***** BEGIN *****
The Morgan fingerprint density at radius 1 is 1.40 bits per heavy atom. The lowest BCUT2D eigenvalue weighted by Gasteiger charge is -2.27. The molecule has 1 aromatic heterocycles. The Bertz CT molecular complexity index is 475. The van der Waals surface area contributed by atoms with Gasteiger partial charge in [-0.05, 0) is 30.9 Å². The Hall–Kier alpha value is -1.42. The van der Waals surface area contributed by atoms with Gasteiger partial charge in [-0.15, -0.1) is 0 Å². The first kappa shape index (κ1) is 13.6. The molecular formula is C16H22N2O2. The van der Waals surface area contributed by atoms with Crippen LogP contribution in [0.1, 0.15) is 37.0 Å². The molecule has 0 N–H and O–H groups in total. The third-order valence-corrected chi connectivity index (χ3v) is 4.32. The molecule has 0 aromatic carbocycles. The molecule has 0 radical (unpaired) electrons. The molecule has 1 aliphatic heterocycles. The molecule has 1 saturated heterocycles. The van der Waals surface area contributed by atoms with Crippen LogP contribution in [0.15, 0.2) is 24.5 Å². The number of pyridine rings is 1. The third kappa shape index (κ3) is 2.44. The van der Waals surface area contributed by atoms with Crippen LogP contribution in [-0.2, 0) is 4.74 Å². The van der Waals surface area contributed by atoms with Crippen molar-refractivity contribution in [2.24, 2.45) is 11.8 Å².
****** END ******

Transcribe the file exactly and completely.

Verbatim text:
The Morgan fingerprint density at radius 1 is 1.40 bits per heavy atom. The lowest BCUT2D eigenvalue weighted by Gasteiger charge is -2.27. The molecule has 1 aromatic heterocycles. The Bertz CT molecular complexity index is 475. The van der Waals surface area contributed by atoms with Gasteiger partial charge in [-0.05, 0) is 30.9 Å². The Hall–Kier alpha value is -1.42. The van der Waals surface area contributed by atoms with Gasteiger partial charge in [-0.15, -0.1) is 0 Å². The first kappa shape index (κ1) is 13.6. The molecular formula is C16H22N2O2. The van der Waals surface area contributed by atoms with Crippen LogP contribution in [0.1, 0.15) is 37.0 Å². The molecule has 0 N–H and O–H groups in total. The third-order valence-corrected chi connectivity index (χ3v) is 4.32. The molecule has 0 aromatic carbocycles. The molecule has 0 radical (unpaired) electrons. The molecule has 1 aliphatic heterocycles. The molecule has 1 saturated heterocycles. The van der Waals surface area contributed by atoms with Crippen LogP contribution in [0.15, 0.2) is 24.5 Å². The number of pyridine rings is 1. The third kappa shape index (κ3) is 2.44. The van der Waals surface area contributed by atoms with Crippen LogP contribution in [-0.2, 0) is 4.74 Å². The van der Waals surface area contributed by atoms with Crippen molar-refractivity contribution in [2.24, 2.45) is 11.8 Å².